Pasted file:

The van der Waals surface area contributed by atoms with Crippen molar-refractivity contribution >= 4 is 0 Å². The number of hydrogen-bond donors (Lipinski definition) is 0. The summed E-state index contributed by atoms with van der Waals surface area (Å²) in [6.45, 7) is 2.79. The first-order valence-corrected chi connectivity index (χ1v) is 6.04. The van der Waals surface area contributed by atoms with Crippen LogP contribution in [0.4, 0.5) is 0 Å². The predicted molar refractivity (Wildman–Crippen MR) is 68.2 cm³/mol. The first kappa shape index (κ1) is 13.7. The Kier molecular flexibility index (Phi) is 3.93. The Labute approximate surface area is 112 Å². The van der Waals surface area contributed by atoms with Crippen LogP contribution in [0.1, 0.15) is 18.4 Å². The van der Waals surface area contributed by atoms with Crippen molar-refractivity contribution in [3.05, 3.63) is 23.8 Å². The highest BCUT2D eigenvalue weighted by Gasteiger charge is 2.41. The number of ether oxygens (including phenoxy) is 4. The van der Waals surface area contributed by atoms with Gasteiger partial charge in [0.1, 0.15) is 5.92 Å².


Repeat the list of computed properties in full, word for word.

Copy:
The van der Waals surface area contributed by atoms with Crippen molar-refractivity contribution >= 4 is 0 Å². The number of hydrogen-bond donors (Lipinski definition) is 0. The summed E-state index contributed by atoms with van der Waals surface area (Å²) in [6.45, 7) is 2.79. The first-order valence-corrected chi connectivity index (χ1v) is 6.04. The van der Waals surface area contributed by atoms with Crippen LogP contribution in [0.4, 0.5) is 0 Å². The predicted molar refractivity (Wildman–Crippen MR) is 68.2 cm³/mol. The first kappa shape index (κ1) is 13.7. The Kier molecular flexibility index (Phi) is 3.93. The Labute approximate surface area is 112 Å². The van der Waals surface area contributed by atoms with Crippen LogP contribution in [0.1, 0.15) is 18.4 Å². The van der Waals surface area contributed by atoms with Crippen molar-refractivity contribution in [3.05, 3.63) is 23.8 Å². The highest BCUT2D eigenvalue weighted by Gasteiger charge is 2.41. The number of ether oxygens (including phenoxy) is 4. The van der Waals surface area contributed by atoms with Gasteiger partial charge in [0.1, 0.15) is 5.92 Å².